Right there next to Perk, of course, was the man who has now likely managed to evade plenty of positive press (not that he needs any) by turning in his two best performances of the young season to date in games when Paul Pierce was on a planet all unto his own. But this team wouldn’t have come close to pulling out these last two games without the play of one Kevin Garnett.
As usual, Garnett’s pit bull intensity made him a terror on defense, joining with Perk in discouraging the Hawks from going inside at all and occasionally coming up to pressure ball-handlers in the backourt as he is known to do from time to time (hello, Mr. Calderon!). He was a major contributor on the glass as well, going for 12 boards (three offensive) and constantly tipping loose balls out of the Hawks’ reach and in the direction of his teammates on both ends of the floor.
But it was at the offensive end that Garnett was dominant on Wednesday. Playing against a smallish Hawks front line that spent much of the night going even smaller than usual thanks to foul trouble, Garnett showed off his full repertoire of post moves to abuse a group of bigs that didn’t have an answer for him. He was even better than usual on his bread-and-butter mid-range jumpers from the elbows, wings and baseline, and he knocked down a couple of turn-around fades from the wings.
But it was Garnett’s work on the low block that makes this effort of his stand out. He knew these Hawks (especially without Josh Smith) didn’t have a player with the physique or the defensive prowess to keep him at bay, and he pounded the Atlanta frontcourt inside. Often (fairly) given some grief for not attacking the paint as much as he could at his size, KG broke out a series of spins and power moves in the paint to constantly allow himself easy looks at baby jumpers and bunny hooks in the lane. He did an effective job of getting position down low and consistently putting himself in spots where he would have an easy time scoring once the ball was in his hands.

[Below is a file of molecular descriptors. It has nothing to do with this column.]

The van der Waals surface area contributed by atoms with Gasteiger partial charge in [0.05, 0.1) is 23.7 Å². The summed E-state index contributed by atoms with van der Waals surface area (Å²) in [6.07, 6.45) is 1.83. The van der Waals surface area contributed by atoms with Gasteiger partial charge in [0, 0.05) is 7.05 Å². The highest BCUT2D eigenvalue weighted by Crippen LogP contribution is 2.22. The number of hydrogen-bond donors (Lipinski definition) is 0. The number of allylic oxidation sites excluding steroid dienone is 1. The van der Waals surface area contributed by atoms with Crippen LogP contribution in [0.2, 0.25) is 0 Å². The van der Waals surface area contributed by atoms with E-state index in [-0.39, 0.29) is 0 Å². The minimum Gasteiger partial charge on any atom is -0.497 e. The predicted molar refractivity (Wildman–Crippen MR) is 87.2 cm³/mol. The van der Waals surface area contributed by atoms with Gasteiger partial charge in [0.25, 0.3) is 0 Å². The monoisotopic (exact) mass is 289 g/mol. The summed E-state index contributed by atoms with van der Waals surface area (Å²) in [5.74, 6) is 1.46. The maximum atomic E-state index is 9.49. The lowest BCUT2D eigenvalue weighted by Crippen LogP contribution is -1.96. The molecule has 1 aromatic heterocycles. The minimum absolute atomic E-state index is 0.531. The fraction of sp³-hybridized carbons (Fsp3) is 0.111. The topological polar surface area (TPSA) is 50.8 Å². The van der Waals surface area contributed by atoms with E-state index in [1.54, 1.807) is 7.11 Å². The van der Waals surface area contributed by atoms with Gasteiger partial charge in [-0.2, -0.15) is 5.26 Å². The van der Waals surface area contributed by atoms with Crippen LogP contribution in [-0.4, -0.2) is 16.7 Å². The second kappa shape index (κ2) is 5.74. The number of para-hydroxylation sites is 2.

It didn’t hurt that the Big Ticket punctuated his offensive night with a big-time play and some theatrics with less than four minutes to play and the Celtics leading by two. After Paul Pierce missed a three, Garnett rose above the Atlanta defenders, just high enough to make an effective back tap out to Rondo at the top of the key. In the next few seconds, he managed to implore the crowd to increase its noise level and then to spin off his man with the perfect timing catch and lay in a beautiful lob pass from Rondo to extend the Celtics’ lead to four at 92-88, their biggest of the game. When all was said and done, the man who came to town a year ago and was instrumental in changing the culture had posted 25 points on 10-of-16 shooting from the field and 5-of-5 from the foul line. Not shabby by any means.
It was undoubtedly the Truth’s night once more at the TD Banknorth Garden on Wednesday, and it remains a joy to keep reveling in his glorious play. But we need not forget that this is a true team, and Paul Pierce’s cohorts on the front line in particular did not let him down last night. Here’s to a trio of fine performances from the Celtics’ starting forwards and center.